Favorite project I’ve worked on at Chartbeat: Showing off the rebuilt Heads Up Display to Chartbeat users. As a former homepage manager, I really feel that the product makes life better for working journalists. There are so many concrete ways you can use the information in the Heads Up Display to actually make a better experience for your readers and to show of your great journalism. Those trainings made me excited about storytelling and page curation. To be honest, it also made me miss the newsroom a lot. But I get to travel to so many newsrooms on behalf of Chartbeat that I still get my breaking news fix.

Best piece of advice I’ve ever gotten: Everyone needs an editor. Doesn’t matter what you’re working on or creating. Doesn’t matter if it’s something you do professionally or a skill you’re just starting to learn. You always get a better result when you run it by a person you trust. A new perspective and fresh set of eyes are always worth the time.

What I’m listening to these days: Though I’ve already read the books a few times, I’m listening to the audio version of Red Rising. It’s interesting to hear how they interpret the different accents for the different characters.


Sonya Song, Data Scientist

A woman I look up to: Lee Miller has been my inspiration and we’ll be soon celebrating her 110th birthday anniversary. She took many roles in her life, admirable or not, a pursued model, an original surrealistic photographer, a persistent war correspondent, an alcoholic aged woman, a depressed wife, a gourmet cook… After her death, her only son wisely named the biography of her “The Lives of Lee Miller.”

Best piece of advice I’ve ever gotten: Steve Wildman, my academic advisor, always asked me, is this what you really want to do; is it your own choice? He also stressed many times that a job is something you spend one third of your life doing and you better enjoy it. My take of his advice is that happiness is the best guidance and drive of a fulfilled life and I won’t allow myself to be distracted from it.

The best book I’ve read recently: I’ve been reading Edward Bernays’s Crystalizing Public Opinion published in the 1920’s. He talked extensively about how news media could shape public opinions, or fail to do so in other occasions. Surprisingly, he thought more about the audience and their responses than journalists did and do after a century, who communicate sometimes as if there were a fourth wall between themselves and their audience. Having experienced and studied censorship and propaganda, I’m now learning from Bernays how crowd psychology plays a role in shaping or manipulating people’s minds.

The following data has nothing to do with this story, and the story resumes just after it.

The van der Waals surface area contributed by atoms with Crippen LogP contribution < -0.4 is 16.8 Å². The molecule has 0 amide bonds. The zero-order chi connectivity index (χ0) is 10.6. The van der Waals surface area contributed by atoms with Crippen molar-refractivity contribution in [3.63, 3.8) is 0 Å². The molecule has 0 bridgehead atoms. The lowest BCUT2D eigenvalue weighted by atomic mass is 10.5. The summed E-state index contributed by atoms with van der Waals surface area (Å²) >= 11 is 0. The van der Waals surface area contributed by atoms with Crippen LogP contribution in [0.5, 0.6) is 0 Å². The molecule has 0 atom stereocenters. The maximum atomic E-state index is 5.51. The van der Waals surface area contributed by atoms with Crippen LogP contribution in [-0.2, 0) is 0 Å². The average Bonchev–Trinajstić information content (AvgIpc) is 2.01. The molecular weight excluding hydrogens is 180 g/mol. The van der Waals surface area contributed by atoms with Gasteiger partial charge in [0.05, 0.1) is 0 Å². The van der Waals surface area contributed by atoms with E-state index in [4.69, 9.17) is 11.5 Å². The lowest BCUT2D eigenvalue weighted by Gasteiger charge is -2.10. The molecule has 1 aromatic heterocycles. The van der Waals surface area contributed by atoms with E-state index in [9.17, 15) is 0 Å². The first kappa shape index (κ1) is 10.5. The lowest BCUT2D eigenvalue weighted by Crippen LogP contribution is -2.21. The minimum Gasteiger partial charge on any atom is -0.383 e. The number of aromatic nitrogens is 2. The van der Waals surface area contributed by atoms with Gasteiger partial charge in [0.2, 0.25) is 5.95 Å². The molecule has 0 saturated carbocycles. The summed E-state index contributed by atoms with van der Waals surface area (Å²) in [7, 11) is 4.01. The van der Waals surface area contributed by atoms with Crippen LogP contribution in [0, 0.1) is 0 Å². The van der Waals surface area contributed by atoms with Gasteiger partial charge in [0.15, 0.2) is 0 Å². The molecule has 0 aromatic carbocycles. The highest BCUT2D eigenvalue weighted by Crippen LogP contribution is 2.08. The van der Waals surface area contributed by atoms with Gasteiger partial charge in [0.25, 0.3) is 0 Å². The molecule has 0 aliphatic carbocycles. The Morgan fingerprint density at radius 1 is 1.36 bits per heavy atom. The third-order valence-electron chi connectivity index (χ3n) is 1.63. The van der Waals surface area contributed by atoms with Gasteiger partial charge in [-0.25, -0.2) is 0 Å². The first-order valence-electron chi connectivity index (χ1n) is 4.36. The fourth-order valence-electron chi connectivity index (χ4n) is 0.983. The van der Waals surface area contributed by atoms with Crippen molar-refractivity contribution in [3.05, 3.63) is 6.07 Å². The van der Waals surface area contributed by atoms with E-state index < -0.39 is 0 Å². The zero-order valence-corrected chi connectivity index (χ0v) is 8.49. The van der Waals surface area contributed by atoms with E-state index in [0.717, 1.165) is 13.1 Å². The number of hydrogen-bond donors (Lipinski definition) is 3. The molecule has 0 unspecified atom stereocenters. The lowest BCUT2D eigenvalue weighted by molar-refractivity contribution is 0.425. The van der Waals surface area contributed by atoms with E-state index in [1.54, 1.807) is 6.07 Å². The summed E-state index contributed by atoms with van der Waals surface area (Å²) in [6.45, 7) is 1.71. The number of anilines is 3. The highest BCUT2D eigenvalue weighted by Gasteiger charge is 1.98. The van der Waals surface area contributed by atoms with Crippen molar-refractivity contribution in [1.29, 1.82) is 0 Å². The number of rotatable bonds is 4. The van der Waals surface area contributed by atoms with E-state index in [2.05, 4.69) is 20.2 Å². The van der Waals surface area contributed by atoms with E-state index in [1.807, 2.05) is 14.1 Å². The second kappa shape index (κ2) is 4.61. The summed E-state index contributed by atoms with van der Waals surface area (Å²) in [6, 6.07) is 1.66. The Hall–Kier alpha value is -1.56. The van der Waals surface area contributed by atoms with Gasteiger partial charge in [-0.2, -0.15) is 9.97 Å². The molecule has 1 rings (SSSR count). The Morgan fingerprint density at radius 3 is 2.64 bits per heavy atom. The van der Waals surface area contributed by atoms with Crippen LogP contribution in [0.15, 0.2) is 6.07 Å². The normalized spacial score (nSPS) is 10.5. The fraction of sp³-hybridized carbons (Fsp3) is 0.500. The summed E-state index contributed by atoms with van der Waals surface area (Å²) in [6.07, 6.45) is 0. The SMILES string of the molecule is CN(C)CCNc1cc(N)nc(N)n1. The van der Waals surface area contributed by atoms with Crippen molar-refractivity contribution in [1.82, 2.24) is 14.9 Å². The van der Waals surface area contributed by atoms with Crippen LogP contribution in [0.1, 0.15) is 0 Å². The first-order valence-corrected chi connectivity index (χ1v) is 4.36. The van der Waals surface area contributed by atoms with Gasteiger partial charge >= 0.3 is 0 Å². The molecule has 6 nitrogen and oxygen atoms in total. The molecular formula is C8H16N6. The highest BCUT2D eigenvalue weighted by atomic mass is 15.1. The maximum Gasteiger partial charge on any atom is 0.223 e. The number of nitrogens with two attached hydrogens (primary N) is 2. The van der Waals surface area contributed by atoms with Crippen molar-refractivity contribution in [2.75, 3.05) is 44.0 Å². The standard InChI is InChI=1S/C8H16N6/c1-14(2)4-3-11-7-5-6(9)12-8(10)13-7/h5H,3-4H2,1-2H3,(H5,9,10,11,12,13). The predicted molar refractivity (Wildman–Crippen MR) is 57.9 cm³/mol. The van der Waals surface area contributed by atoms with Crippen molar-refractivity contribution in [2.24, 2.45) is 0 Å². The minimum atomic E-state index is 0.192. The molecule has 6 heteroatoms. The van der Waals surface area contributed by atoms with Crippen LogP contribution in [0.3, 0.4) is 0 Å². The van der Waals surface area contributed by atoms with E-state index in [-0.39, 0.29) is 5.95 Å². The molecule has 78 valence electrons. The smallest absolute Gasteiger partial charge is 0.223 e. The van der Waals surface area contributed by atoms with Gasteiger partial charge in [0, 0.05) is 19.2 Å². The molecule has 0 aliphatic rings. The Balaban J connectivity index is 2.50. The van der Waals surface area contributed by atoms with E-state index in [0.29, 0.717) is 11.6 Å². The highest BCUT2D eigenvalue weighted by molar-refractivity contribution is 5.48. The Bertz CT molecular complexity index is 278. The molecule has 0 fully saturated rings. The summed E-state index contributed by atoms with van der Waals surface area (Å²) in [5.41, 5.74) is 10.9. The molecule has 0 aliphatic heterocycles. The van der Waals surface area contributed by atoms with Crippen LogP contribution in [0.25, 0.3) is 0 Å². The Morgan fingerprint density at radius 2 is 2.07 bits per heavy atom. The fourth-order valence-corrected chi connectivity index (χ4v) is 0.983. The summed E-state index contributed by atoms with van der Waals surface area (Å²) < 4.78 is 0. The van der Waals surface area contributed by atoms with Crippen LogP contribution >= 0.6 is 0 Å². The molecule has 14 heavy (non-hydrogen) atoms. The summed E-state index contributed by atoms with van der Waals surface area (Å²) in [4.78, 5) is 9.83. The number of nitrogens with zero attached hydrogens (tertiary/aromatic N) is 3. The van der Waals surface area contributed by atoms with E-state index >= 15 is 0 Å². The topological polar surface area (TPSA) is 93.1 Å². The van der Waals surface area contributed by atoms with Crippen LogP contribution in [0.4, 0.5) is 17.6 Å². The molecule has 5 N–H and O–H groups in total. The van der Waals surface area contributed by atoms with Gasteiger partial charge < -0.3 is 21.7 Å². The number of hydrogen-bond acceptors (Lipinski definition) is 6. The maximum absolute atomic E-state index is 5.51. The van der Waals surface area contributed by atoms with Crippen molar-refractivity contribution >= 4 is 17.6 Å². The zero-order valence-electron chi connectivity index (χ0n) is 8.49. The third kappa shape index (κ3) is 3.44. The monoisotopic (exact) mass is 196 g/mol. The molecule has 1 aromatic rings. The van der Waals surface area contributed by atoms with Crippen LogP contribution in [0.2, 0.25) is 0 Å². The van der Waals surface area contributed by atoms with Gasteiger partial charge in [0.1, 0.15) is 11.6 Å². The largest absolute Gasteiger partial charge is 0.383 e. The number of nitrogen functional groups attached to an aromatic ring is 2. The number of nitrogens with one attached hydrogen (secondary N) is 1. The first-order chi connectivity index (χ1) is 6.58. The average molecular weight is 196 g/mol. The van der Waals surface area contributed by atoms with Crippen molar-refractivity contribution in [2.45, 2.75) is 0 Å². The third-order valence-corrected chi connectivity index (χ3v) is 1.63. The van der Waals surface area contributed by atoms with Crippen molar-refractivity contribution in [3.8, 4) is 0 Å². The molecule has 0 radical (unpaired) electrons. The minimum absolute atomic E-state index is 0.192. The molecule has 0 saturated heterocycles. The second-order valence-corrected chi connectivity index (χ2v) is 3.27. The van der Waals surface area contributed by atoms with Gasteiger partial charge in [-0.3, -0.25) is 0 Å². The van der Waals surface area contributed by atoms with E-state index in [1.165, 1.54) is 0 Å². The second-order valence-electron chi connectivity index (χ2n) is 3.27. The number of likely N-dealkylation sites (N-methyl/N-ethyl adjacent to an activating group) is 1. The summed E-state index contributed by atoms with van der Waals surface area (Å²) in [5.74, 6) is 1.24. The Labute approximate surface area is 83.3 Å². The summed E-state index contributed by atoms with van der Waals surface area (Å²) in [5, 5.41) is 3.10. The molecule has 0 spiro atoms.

Nele Mayer, Sales Development Representative

What I’m listening to these days: I have been listening to “The Daily” with Michael Barbaro by the New York Times every morning. I think it is insightful, to the point and has the perfect length for my trip downtown from the Upper East Side. Michael Barbaro managed to make me more excited about my morning commute than my commute home, which is quite the accomplishment. However, I must admit I am a morning person by nature, so he does not get full credit.

An interesting fact about me: I wrote an undergraduate thesis at NYU called “The Nazi Nude” on the female nude in Nazi painting, sexual politics and an array of other disturbing things that were going on at the time. I am currently working on publishing the thesis as a book because, to quote my advisor, “the world needs to see this.” – “Meaningful stories thrive wherever they may live.”

Best part about being in the Chartladies crew: The support, the love, the intellectual stimulation, the mentorship, the friendship, the creativity, wit and talent of my fellow Chartladies. These are just a few things. The list goes on. Have I mentioned the wine?


Krista Hoffman, Global Director of Customer Success

The best book I’ve read recently: The Subtle Art of Not Giving a F*ck by Mark Manson – it’s hilarious and inspiring all in one. I would recommend this to just about anyone.